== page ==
Wales' southeast corner, where the misty River Wye meanders along the border with England, is the birthplace of British tourism. For over 200 years travellers have visited this tranquil waterway and its winding, wooded vale, where the romantic ruins of Tintern Abbey have inspired poets and artists such as Wordsworth and Turner.
But there's more to the region than the market towns and rural byways of the Lower Wye. To the west, the dramatically serried South Wales valleys tell the story of the Industrial Revolution through heritage sites and still close-knit communities. Move north and the landscape opens out to the magnificent upland scenery of Brecon Beacons National Park, where high mountain roads dip down to remote hamlets and whitewashed ancient churches. The hiking and mountain-biking terrain here is superb.
These are our favorite local haunts, touristy spots, and hidden gems throughout Southeast Wales.
You could be forgiven for thinking that Caerphilly Castle – with its profusion of towers and crenellations reflected in a duck-filled lake – was a film set rather than an ancient monument. While it is often used as a film set, it is also one of Britain's finest examples of a 13th-century fortress with water defences, and the largest castle in Wales.
The haunting riverside ruins of this sprawling monastic complex have inspired poets and artists through the centuries, most notably William Wordsworth, who penned 'Lines Composed a Few Miles Above Tintern Abbey' during a visit in 1798, and JMW Turner, who made many paintings and drawings of the site. It was founded in 1131 by the Cistercian order and left to fall into picturesque ruin after the monks were booted out by Henry VIII in 1536.
The seat of the Morgan family for more than 500 years, Tredegar House is a stone and red-brick 17th-century building set amid extensive gardens, 2 miles west of Newport city centre. It is one of the finest examples of a Restoration mansion in Britain, the oldest parts dating to the 1670s. The National Trust took over management of the property in late 2011 and has done a great job bringing the fascinating stories of its owners to life.
Dramatically perched atop a steep limestone crag, high above the River Cennen, are the brooding ruins of Wales' ultimate romantic castle, visible for miles in every direction. Originally a Welsh castle, the current structure dates back to Edward I's conquest of Wales in the late 13th century. It was partially dismantled in 1462 during the War of the Roses. On a working farm of the same name, Carreg Cennen is well signposted from the A483 heading south from Llandeilo.
Imposing Chepstow Castle perches atop a limestone cliff overhanging the river, guarding the main river crossing from England into South Wales. It is one of the oldest castles in Britain – building started in 1067, less than a year after William the Conqueror invaded England. The impressive Great Tower dates from this time and includes bricks plundered from the nearby Roman town of Caerwent. It was extended over the centuries, resulting in a long, narrow complex snaking along the hill.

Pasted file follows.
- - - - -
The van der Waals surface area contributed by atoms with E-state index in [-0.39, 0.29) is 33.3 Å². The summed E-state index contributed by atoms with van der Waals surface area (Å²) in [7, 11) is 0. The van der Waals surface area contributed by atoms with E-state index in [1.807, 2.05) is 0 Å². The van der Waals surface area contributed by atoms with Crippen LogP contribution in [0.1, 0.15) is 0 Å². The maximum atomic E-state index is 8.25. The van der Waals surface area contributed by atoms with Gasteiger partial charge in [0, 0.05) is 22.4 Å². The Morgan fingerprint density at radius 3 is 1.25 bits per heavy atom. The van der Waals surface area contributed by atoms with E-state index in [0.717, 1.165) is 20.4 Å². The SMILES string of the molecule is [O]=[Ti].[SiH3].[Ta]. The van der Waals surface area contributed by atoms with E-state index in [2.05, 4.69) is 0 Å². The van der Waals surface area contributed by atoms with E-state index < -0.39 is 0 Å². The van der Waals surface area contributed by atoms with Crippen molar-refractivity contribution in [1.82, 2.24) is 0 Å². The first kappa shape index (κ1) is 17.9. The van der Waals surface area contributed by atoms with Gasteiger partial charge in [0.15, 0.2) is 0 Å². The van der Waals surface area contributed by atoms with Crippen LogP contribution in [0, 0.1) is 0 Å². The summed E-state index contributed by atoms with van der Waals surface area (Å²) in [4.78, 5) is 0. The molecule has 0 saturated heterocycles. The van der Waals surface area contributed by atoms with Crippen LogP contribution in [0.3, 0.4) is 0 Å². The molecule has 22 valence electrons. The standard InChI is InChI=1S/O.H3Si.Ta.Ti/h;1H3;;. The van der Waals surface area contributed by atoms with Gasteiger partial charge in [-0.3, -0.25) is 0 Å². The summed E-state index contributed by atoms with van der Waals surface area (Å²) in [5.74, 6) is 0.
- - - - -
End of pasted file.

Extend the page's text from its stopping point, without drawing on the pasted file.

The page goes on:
Ascending Pen-y-Fan (886m), the tallest peak in the Brecon Beacons, is one of the most popular hikes in the park (around 350,000 people make the climb annually, giving it the nickname 'the motorway'). The shortest route begins at the Pont ar Daf car park on the A470, 10 miles southwest of Brecon. It's a steep but straightforward slog up to the summit of Corn Du (873m), followed by a short dip and final ascent to Pen-y-Fan (4.5 miles return; allow three hours).
The last great medieval castle to be built in Wales, Raglan was designed more as a swaggering declaration of wealth and power than a defensive fortress. A magnificent, sprawling complex built of dusky pink and grey sandstone, it was constructed in the 15th and 16th centuries by Sir William ap Thomas and his son William Herbert, the first earl of Pembroke.
Fascinating Big Pit provides an opportunity to explore a real coal mine and get a taste of what life was like for the miners who worked here from 1880 to 1980. Tours descend 90m into the mine and explore the tunnels and coalfaces in the company of an ex-miner guide. Above ground, you can visit various colliery buildings, including the 1939 pithead baths, filled with displays on the industry and the evocative reminiscences of ex-miners.
Halfway up a thickly forested hillside in the Vale of Eywas, this tiny 11th-century church is like a time capsule of Welsh faith and culture, buried too deeply in these hills ever to change. Astonishing as it is in its perfectly situated, weathered simplicity, it's inside that its true wonders reveal themselves: a finely carved wooden rood screen and loft, dating from around 1500; medieval frescos of biblical texts; coats of arms and a red-ochre skeleton; and memorials to people long dead.